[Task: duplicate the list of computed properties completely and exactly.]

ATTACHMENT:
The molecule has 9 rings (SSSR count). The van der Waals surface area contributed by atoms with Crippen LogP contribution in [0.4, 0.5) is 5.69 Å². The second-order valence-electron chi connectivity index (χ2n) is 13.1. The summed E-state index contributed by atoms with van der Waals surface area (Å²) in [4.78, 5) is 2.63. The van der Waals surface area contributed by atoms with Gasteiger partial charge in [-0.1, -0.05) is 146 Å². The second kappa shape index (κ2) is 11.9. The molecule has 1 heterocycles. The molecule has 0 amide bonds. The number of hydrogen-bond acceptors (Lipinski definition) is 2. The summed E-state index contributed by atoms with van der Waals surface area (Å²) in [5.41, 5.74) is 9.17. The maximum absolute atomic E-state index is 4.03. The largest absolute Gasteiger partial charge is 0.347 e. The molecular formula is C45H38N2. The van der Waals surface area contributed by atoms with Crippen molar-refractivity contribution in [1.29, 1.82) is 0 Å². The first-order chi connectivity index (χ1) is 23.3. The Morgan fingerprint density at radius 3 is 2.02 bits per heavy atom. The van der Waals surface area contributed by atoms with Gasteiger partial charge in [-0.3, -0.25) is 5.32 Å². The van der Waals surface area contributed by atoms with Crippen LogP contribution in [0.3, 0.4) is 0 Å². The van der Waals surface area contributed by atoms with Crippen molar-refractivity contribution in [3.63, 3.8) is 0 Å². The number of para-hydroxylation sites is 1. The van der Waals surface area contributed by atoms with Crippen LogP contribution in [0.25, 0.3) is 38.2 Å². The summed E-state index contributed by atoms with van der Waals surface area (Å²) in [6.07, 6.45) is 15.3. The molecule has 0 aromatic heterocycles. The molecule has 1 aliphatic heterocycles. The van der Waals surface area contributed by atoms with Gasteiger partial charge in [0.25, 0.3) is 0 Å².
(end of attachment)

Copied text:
The molecule has 9 rings (SSSR count). The van der Waals surface area contributed by atoms with Crippen LogP contribution in [0.4, 0.5) is 5.69 Å². The second-order valence-electron chi connectivity index (χ2n) is 13.1. The summed E-state index contributed by atoms with van der Waals surface area (Å²) in [4.78, 5) is 2.63. The van der Waals surface area contributed by atoms with Gasteiger partial charge in [-0.1, -0.05) is 146 Å². The second kappa shape index (κ2) is 11.9. The molecule has 1 heterocycles. The molecule has 0 amide bonds. The number of hydrogen-bond acceptors (Lipinski definition) is 2. The summed E-state index contributed by atoms with van der Waals surface area (Å²) in [5.41, 5.74) is 9.17. The maximum absolute atomic E-state index is 4.03. The largest absolute Gasteiger partial charge is 0.347 e. The molecular formula is C45H38N2. The van der Waals surface area contributed by atoms with Crippen molar-refractivity contribution in [1.29, 1.82) is 0 Å². The first-order chi connectivity index (χ1) is 23.3. The Morgan fingerprint density at radius 3 is 2.02 bits per heavy atom. The van der Waals surface area contributed by atoms with Gasteiger partial charge in [-0.3, -0.25) is 5.32 Å². The van der Waals surface area contributed by atoms with Crippen LogP contribution in [0.3, 0.4) is 0 Å². The van der Waals surface area contributed by atoms with Crippen molar-refractivity contribution in [3.63, 3.8) is 0 Å². The number of para-hydroxylation sites is 1. The van der Waals surface area contributed by atoms with Crippen LogP contribution in [0.25, 0.3) is 38.2 Å². The summed E-state index contributed by atoms with van der Waals surface area (Å²) in [6.07, 6.45) is 15.3. The molecule has 0 aromatic heterocycles. The molecule has 1 aliphatic heterocycles. The van der Waals surface area contributed by atoms with Gasteiger partial charge in [0.25, 0.3) is 0 Å².